Lilly Debuts Next Alzheimer’s Drug, Will Test Subcutaneous Potential
An Eli Lilly building under a blue sky/courtesy of Cristina Arias/Getty Images
While the Alzheimer’s space awaits data from the Phase III trial of Eli Lilly’s donanemab, the company unveiled the first clinical data from another anti-amyloid antibody at the International Conference on Alzheimer’s and Parkinson’s Diseases (AD/PD 2023).
An interim analysis presented Friday showed remternetug lowered beta-amyloid plaques after 85 days in all but the lowest dosing regimens, compared with placebo, in patients with mild to moderate dementia due to Alzheimer’s. Amyloid was cleared—with clearance defined as less than 24.1 centiloids, down from baselines of between 82 and 96—in 18 of 24 participants receiving the three highest doses of remternetug after 169 days.
In an interview with BioSpace, Dawn Brooks, Lilly’s global development leader for remternetug and donanemab, called the data “remternetug’s coming out party.”
Brooks highlighted the “speed and depth of plaque removal” seen in the small study. “Even in Phase I,” she said, “we’re seeing very robust results across a range of doses.”
Matan Dabora, associate vice president of Alzheimer’s disease clinical development and medical director for remternetug, added that no anti-drug antibodies (ADAs) were detected in the interim analysis. “I think that’s also something that is exciting for the community given we know that some other drugs do have ADAs.”
Potential for Subcutaneous Dosing
Remternetug also has properties that Lilly executives suggest will enable subcutaneous dosing. Brooks said that while the field is beginning to see good efficacy results with intravenous dosing, some patients and their caregivers may view this alternate mode of delivery as another step forward.
Eisai and Biogen are developing a subcutaneous formulation of their anti-amyloid antibody Leqembi (lecanemab), which received accelerated approval from the FDA in January. The companies will test whether subcutaneous administration reduces the incidence of amyloid-related imaging abnormalities (ARIA-E), a common side effect of anti-amyloid antibodies associated with headache, confusion, nausea and gait disturbances.
ARIA-E was observed in 10 remternetug recipients in Lilly’s Phase I study. It was the most common treatment-related adverse effect, with one patient discontinuing treatment due to a serious adverse event.
Howard Fillit, co-founder and chief science officer at the Alzheimer’s Drug Discovery Foundation who was not involved in either the donanemab or remternetug trials, told BioSpace that subcutaneous administration is critical to the ultimate utilization of anti-amyloid antibodies for elderly Alzheimer’s patients. This is because it would enable them to do self-injections at home as opposed to going to an infusion center every four weeks, he said.
Lilly has initiated a Phase III trial to determine the safety and efficacy of remternetug, during which Brooks said the company would have latitude to explore the best dosing regimen. This trial is expected to read out in 2025.
Lilly’s Treat-to-Clear Approach
With donanemab, Lilly has taken a treat-to-clear approach, meaning that when a patient’s plaques are cleared, they’re done with treatment—until plaques return. In donanemab’s trials, Lilly is assessing this by positron emission tomography (PET) scan at baseline, 6, 12 and 18 months.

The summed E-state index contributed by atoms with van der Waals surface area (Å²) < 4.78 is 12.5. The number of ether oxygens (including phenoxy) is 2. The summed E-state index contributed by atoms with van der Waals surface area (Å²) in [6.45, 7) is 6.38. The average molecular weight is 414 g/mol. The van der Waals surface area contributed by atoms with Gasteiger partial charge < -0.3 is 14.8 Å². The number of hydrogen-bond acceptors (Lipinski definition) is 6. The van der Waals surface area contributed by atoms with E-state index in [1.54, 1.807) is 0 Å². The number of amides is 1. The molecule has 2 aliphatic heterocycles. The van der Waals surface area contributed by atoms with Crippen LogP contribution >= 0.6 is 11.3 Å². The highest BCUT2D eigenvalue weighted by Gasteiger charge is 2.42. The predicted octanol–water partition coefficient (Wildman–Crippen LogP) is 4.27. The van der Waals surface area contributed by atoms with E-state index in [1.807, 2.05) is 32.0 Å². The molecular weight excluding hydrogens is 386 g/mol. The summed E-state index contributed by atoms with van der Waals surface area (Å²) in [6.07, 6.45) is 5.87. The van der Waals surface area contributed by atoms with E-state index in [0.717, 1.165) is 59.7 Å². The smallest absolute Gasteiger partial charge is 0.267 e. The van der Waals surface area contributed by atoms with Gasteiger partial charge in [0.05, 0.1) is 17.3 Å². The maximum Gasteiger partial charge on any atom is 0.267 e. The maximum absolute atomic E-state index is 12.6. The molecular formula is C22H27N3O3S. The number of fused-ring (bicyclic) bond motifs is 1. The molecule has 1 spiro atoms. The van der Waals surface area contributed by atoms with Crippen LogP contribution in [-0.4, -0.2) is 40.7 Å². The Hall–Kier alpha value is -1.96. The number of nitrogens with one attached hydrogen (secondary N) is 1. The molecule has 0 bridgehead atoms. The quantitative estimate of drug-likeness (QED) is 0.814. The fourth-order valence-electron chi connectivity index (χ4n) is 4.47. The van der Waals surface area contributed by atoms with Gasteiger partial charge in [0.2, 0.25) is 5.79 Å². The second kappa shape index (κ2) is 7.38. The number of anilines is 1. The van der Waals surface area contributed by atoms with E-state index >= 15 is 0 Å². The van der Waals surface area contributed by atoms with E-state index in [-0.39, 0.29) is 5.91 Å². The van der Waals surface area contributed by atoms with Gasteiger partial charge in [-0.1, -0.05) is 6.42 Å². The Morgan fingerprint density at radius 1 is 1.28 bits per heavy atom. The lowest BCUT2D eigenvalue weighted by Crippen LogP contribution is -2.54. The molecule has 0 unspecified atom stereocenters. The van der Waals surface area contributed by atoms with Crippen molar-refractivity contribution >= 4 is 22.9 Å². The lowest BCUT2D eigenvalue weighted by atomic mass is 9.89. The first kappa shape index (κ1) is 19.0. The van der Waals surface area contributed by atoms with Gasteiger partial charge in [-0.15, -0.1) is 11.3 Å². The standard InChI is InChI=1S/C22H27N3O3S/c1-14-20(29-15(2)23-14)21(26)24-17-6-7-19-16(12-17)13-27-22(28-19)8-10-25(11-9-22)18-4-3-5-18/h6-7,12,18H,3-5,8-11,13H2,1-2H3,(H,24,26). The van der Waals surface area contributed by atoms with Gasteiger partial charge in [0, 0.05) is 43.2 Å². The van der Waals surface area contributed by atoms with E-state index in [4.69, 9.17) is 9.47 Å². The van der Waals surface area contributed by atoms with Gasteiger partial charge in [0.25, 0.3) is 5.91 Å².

In donanemab’s Phase I and II trials, participants started at a mean of 100 centiloids of plaque and, like the remternetug trial, were considered cleared at 24 centiloids, Brooks said. Lilly’s modeling showed that plaques reaccumulated at three or four centiloids per year.
“That would suggest that it’s three or four years after you’ve been cleared before you become . . . positive again, and then it would take 10 years until you would be back to 100 centiloids,” she said. Brooks noted that some people may deviate from this model.
While there is debate as to the proper threshold between amyloid negativity and positivity, Lilly’s PET tracer has found 24 centiloids to be a good negative threshold.
Lilly will continue to add to the model as patients who were cleared at 6 months move from the Phase III donanemab study into open label extension trials where they will begin their time off the drug.
Fillit said that if patients only need to be treated for six months, followed by monitoring, there would be “tremendous cost savings” and the burden of the drug would be greatly reduced.
“I imagine a world in the future where [patients] will be put on maintenance therapy with other small molecules that are directed toward other mechanisms of action like metabolic disturbances [or] mitochondrial disorders,” he said. “I think we’re seeing a future of precision medicine here that’s really exciting.”
He added that he believes Lilly’s results with donanemab are replicable by other anti-amyloid antibodies, and that this could become the standard of care.
With remternetug, Brooks said Lilly might take the same treat-to-clear approach or consider fixed-duration treatment. This would involve a data-informed model that predicts the number of months to amyloid clearance and allows physicians to set a fixed number of IV infusions or subcutaneous injections to get there.
Brooks confirmed earlier guidance, saying the results from donanemab’s Phase III trial are expected in Q2 2023. “It’s just around the corner now, so lots of anticipation, both inside and outside of the company.”
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